Sadie Loves Her Wheels

A post mortem will show demyelination (loss of the insulating sheath) of the spinal cord, destruction of some large axons (nerve cells leading from the cord to smaller branch nerves), and abnormal cells (or certain cells in abnormal locations). The fact that similar signs may be seen in the brain, kidneys, and intestines, give further hints that the cause of the disease is a failure of the immune system.

WHAT IS DM?

DM is an immune-mediated, degenerative condition whereby the myelin sheath surrounding the nerves is destroyed. This degeneration occurs in the dorsolateral funiculi in the white matter of the spinal cord, and in the dorsal spinal roots which is why it affects hind limbs first and eventually bowel and bladder functions. Symptoms are similar to those seen in MS sufferers.

DM is a disease that predominantly affects German Shepherds although there are now other breeds being affected, particularly the larger breeds and Corgis!

German Shepherds have less effective immune systems than most other pedigree dogs and are at greater risk of immune-mediated disorders. They have lower IgA levels making them particularly prone to skin and gut disorders. Anything that further compromises the dog's immune system will exacerbate the problems. We have already published at length the dangers of vaccines and spot on medications for parasites.

Typical stance of a dog with DM

Signs and Symptoms

This condition usually presents in middle-aged or older dogs and is more commonly seen in males than females. Owners generally notice that their dog is dragging it's back feet, scuffing the top of the nails and as the disease progresses they may develop sores on their feet. The dog loses awareness of where their back end is, they criss-cross their back legs and may trip themselves up. If the dog's foot is placed in a knuckled over position the dog falls or is slow to lift and place it properly. Similarly, if legs are moved away from the body (abducted), or moved inwards towards the body (adducted) the dog does not immediately replace it in correct alignment with the body.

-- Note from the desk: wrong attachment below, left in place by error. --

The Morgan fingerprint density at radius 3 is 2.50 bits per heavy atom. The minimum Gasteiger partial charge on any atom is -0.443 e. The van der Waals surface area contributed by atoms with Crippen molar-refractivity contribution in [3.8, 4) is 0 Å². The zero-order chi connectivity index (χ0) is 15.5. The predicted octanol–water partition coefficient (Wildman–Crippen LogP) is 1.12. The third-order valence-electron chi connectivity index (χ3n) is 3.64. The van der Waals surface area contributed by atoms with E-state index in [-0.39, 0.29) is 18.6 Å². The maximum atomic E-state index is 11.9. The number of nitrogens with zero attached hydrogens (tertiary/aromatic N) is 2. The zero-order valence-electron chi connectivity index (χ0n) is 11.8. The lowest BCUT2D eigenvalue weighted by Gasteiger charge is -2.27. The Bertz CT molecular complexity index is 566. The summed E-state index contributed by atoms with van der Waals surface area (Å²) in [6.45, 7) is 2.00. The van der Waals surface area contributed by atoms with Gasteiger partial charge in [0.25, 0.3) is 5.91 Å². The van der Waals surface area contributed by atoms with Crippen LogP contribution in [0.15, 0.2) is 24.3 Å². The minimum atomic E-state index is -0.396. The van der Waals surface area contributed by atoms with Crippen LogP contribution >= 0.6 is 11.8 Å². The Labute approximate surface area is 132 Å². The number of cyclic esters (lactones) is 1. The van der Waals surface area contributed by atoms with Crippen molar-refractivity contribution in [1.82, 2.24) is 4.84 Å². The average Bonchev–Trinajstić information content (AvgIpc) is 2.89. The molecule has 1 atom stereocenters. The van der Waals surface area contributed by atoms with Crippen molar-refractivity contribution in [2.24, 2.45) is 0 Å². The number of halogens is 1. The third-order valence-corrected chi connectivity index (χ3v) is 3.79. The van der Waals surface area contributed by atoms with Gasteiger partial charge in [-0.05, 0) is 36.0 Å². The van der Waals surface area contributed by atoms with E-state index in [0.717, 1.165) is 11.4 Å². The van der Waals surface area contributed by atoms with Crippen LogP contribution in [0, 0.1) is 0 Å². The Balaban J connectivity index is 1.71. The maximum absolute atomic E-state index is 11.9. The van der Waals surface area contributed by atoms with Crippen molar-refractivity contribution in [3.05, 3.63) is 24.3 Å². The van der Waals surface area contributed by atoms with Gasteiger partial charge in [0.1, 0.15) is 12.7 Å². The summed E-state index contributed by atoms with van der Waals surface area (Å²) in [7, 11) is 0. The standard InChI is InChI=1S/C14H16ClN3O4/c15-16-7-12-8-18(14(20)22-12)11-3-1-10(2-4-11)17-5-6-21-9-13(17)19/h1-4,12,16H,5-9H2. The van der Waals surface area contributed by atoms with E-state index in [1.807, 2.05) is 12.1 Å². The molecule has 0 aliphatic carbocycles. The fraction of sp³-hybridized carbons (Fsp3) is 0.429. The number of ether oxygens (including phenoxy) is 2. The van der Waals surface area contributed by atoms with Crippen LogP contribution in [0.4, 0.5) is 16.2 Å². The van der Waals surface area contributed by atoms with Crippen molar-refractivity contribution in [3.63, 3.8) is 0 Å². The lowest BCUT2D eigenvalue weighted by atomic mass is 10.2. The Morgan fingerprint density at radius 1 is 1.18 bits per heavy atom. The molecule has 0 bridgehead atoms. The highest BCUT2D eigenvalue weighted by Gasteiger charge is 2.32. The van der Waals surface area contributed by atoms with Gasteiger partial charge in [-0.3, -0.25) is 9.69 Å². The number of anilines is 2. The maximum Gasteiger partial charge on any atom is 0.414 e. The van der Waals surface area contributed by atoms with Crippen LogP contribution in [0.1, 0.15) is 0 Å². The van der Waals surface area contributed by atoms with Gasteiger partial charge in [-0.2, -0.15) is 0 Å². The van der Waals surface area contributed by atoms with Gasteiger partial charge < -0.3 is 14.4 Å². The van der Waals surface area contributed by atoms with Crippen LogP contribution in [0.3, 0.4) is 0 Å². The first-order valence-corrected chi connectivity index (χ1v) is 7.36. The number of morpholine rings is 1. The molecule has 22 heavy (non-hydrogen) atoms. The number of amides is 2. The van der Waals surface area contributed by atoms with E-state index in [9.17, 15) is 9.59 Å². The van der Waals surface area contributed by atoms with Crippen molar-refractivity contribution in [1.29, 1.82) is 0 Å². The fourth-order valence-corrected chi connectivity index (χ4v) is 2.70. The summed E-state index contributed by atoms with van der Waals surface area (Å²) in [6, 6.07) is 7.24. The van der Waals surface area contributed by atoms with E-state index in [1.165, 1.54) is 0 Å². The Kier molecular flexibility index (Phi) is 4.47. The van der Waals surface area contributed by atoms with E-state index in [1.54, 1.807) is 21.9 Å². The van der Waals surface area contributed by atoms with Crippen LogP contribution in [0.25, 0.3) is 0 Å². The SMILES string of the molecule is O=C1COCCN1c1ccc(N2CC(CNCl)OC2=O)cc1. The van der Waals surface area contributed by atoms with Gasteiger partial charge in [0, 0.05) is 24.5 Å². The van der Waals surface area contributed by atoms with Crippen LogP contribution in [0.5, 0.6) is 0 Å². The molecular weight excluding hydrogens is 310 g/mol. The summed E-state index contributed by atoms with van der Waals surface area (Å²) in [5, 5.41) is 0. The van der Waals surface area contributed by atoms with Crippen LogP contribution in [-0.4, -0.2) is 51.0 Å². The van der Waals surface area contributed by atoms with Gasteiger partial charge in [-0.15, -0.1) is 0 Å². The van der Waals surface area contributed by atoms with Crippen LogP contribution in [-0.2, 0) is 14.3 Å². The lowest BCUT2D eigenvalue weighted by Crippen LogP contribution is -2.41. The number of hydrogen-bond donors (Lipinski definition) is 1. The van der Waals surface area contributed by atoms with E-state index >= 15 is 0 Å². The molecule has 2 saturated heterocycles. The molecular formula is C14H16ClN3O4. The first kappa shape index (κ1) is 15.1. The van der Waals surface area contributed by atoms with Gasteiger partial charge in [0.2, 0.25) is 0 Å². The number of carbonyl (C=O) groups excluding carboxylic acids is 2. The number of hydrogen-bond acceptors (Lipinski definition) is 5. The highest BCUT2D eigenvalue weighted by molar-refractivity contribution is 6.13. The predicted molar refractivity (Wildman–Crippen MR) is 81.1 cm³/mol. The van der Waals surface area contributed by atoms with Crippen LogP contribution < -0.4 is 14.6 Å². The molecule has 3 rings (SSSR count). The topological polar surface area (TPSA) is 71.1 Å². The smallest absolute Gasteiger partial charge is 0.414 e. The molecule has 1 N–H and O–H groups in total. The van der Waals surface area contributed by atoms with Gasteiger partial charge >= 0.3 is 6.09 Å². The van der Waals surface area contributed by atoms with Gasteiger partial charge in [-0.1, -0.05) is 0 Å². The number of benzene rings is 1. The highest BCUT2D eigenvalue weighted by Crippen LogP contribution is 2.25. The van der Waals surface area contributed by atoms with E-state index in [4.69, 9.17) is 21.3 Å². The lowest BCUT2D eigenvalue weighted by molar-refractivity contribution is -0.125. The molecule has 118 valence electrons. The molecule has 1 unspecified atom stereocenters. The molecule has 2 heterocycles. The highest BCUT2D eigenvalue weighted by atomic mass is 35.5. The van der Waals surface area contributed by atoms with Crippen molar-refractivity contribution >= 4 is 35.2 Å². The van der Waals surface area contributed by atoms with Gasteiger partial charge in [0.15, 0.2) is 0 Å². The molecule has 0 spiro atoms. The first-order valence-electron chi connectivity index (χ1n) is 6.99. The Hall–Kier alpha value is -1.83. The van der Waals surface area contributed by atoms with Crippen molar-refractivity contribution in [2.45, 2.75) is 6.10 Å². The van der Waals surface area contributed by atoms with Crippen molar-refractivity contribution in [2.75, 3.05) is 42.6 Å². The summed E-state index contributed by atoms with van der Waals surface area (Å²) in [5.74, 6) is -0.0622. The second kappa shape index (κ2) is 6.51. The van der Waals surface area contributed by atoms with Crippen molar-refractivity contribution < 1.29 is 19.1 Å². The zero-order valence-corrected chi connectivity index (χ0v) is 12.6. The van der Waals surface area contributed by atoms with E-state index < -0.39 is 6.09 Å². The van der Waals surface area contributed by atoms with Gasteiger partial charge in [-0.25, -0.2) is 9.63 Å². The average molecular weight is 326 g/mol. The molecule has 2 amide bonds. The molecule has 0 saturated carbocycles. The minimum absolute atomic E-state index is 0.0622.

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Scuffed nails and lesions on hind feet caused by dragging.

Diagnosis

Diagnosis is not definitive and it's a question of your vet ruling out other diseases that may present in a similar way – such as disc problems, a spinal tumour, HD and Cauda Equina Syndrome (pressure on the spinal cord).

Treatment

Conventional vets will tell you that there is no treatment but I'm sure they won't miss an opportunity to prescribe some toxic medications and insist that you continue with yearly vaccines and other nasties like spot-on medications. All these nasties will, of course, further compromise the immune system – AVOID AT ALL COSTS.

Of course, anyone who goes against conventional thinking is labelled a tinfoil hat wearer, a quack or worse, but then the alternative thinkers haven't prostituted themselves to big pharma in the name of profit. Neither do they dish out poisons without a shred of evidence to support their use. For instance, ask your vet to supply you with the clinical trial evidence to support yearly vaccinations – in fact, vaccinations per se. They will become angry or defensive or both because they know there is ZERO evidence. Modern vets are making your pets ill and sending them to an early death.

The lengths that Big Pharma will go to protect its interests: Holistic Doctor Death Series: Over 60 Dead In Just Over A Year.